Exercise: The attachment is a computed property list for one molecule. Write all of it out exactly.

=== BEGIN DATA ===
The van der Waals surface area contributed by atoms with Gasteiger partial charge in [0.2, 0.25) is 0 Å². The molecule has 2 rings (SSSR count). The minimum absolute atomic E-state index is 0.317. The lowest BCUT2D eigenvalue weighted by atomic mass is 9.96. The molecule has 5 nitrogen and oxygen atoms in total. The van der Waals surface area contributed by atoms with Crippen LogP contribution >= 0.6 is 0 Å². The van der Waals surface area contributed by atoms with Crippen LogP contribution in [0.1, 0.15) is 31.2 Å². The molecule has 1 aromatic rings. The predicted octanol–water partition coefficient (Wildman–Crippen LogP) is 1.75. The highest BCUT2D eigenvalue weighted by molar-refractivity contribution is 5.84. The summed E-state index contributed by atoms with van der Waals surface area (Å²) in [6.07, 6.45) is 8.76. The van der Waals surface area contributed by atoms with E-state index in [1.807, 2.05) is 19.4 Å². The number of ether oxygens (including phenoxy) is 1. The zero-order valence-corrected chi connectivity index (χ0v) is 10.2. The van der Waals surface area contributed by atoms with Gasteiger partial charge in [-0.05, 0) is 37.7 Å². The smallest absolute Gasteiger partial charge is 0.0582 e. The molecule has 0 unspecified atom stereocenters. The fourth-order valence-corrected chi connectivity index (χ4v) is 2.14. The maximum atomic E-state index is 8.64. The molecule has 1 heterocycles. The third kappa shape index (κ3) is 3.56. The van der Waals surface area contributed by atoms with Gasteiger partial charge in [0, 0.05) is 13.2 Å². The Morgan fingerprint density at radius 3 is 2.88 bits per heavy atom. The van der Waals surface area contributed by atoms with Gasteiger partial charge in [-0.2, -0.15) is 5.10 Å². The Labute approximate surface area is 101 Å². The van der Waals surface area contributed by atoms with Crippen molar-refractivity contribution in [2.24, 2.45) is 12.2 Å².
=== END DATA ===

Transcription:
The van der Waals surface area contributed by atoms with Gasteiger partial charge in [0.2, 0.25) is 0 Å². The molecule has 2 rings (SSSR count). The minimum absolute atomic E-state index is 0.317. The lowest BCUT2D eigenvalue weighted by atomic mass is 9.96. The molecule has 5 nitrogen and oxygen atoms in total. The van der Waals surface area contributed by atoms with Crippen LogP contribution >= 0.6 is 0 Å². The van der Waals surface area contributed by atoms with Crippen LogP contribution in [0.1, 0.15) is 31.2 Å². The molecule has 1 aromatic rings. The predicted octanol–water partition coefficient (Wildman–Crippen LogP) is 1.75. The highest BCUT2D eigenvalue weighted by molar-refractivity contribution is 5.84. The summed E-state index contributed by atoms with van der Waals surface area (Å²) in [6.07, 6.45) is 8.76. The van der Waals surface area contributed by atoms with E-state index in [1.807, 2.05) is 19.4 Å². The number of ether oxygens (including phenoxy) is 1. The zero-order valence-corrected chi connectivity index (χ0v) is 10.2. The van der Waals surface area contributed by atoms with Gasteiger partial charge in [-0.05, 0) is 37.7 Å². The smallest absolute Gasteiger partial charge is 0.0582 e. The molecule has 0 unspecified atom stereocenters. The fourth-order valence-corrected chi connectivity index (χ4v) is 2.14. The maximum atomic E-state index is 8.64. The molecule has 1 heterocycles. The third kappa shape index (κ3) is 3.56. The van der Waals surface area contributed by atoms with Gasteiger partial charge in [0, 0.05) is 13.2 Å². The Morgan fingerprint density at radius 3 is 2.88 bits per heavy atom. The van der Waals surface area contributed by atoms with Gasteiger partial charge in [-0.2, -0.15) is 5.10 Å². The Labute approximate surface area is 101 Å². The van der Waals surface area contributed by atoms with Crippen molar-refractivity contribution in [2.24, 2.45) is 12.2 Å².